5. Hormones. From studying physiology, you will learn about the important role of hormones in regulating all the organ systems. It takes a lot of effort to memorize all of the hormones but you will have to do it for the MCAT. As another major topic on the MCAT, we also have a dedicated post on what to know for MCAT hormones.

Additional MCAT Biology Topics

The five topics that we’ve described above are not all guaranteed to show up on your exam. They are must-know biology concepts because they have appeared the most frequently over many administrations of the exam. On average, students do see these concepts more often than the others. However, your test may not be like the average exam. You might get unlucky and end up with questions on less common topics. To best prepare yourself for the exam, you will want to make sure to review all of the topics described in the AAMC Content Outlines. This document contains a list of all the concepts that can be tested on the MCAT. If you are in a time crunch though, those 5 must-know biology topics above should definitely be your priority!

How to Study MCAT Biology

Now that you understand what topics should be your main priority, here are some principles of studying for the MCAT that apply to all sections. One is to start early and come up with a study plan. The earlier you start, the more time you will have to identify weaknesses and improve on them. Another is to study hard in the prerequisite classes for medical school—in this case, cellular and molecular biology and biochemistry. No MCAT prep course or tutor will go into as much depth as a college level course in these subjects. Review courses and prep courses are meant as review for concepts you have already learned. The better you do in your basic science courses and the better you learn the topics taught in them, the better you will do in both your MCAT and your medical school application.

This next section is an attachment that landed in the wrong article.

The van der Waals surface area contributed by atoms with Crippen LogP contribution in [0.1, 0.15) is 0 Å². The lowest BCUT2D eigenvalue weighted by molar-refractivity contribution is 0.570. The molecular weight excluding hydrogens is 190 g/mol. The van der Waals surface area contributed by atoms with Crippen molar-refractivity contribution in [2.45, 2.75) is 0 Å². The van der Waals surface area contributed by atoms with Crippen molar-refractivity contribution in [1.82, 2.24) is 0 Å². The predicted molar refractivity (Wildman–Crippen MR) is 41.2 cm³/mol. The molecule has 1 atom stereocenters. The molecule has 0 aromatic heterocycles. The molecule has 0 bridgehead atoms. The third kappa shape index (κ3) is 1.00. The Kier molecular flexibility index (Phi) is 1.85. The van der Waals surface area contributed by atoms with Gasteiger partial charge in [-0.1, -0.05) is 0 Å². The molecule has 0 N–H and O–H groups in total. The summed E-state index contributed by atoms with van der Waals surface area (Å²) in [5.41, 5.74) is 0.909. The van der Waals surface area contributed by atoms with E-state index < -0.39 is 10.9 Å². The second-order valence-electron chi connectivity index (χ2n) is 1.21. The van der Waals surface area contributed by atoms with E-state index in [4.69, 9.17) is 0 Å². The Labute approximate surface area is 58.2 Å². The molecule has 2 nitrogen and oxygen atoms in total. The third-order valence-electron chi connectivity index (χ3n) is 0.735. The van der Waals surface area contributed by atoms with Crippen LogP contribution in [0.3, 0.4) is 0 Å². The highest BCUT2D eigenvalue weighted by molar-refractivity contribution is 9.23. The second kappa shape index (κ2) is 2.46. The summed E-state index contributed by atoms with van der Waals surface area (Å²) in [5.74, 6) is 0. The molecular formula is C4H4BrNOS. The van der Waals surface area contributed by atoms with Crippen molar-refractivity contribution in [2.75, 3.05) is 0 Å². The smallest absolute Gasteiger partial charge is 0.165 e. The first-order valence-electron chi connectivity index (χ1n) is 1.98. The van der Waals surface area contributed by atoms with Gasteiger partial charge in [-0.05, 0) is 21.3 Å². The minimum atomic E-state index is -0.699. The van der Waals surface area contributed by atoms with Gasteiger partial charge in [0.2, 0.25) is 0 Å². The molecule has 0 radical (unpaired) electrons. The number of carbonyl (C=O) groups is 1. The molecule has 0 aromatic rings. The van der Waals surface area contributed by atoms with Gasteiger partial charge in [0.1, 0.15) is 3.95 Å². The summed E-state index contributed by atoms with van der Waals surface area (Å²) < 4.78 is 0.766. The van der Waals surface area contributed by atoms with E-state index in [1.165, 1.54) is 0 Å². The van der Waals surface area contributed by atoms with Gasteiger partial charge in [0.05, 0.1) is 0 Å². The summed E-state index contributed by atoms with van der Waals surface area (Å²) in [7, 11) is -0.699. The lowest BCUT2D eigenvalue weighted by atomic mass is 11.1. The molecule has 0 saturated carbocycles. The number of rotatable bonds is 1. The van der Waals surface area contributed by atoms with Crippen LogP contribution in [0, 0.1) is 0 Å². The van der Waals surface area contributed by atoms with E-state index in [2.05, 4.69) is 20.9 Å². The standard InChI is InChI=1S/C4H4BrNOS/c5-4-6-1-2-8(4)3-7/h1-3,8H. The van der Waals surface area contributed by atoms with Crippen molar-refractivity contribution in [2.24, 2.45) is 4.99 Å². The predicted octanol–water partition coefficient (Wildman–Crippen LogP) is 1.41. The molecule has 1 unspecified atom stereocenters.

Beyond that, it’s important to think about how the MCAT assesses biology compared to other parts of the test. In general, the biology questions on the MCAT emphasize memorization of different functions and facts. You’ll want to make sure that you’ve got a solid understanding of biological systems and foundations for the MCAT.

MCAT Biology Resources

Some specific resources to use when studying include the AAMC Content Outlines. The AAMC, who designs the MCAT questions, use this outline when creating tests. This can serve as a road map for topics that you need to know. AAMC also releases two sets of questions specific to biology content. They are $15 each, but worth the investment to expose yourself to true MCAT chemistry question types. It won’t be enough for thorough MCAT studying, but should be supplemented with other types of question banks. Magoosh’s MCAT prep can also help you achieve your MCAT goals. Finally, a full-length MCAT from the AAMC will not only help you get a good feel for the MCAT chemistry topics, but also what a simulated exam feels like. This costs $35, but is again worth the investment. AAMC practice exams were perhaps the single best practice and predictor for me when I took the MCAT.

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About Burton

Burton is an MCAT blogger. He was an undergraduate at Harvard, where he majored in History before switching gears to pursue a career in medicine. He did a post-baccalaureate and is currently a fourth-year medical student at the Alpert Medical School of Brown University. He is applying for a combined residency in Internal Medicine and Pediatrics. Outside of things medical, he's a huge sports fan and loves football, basketball, and baseball.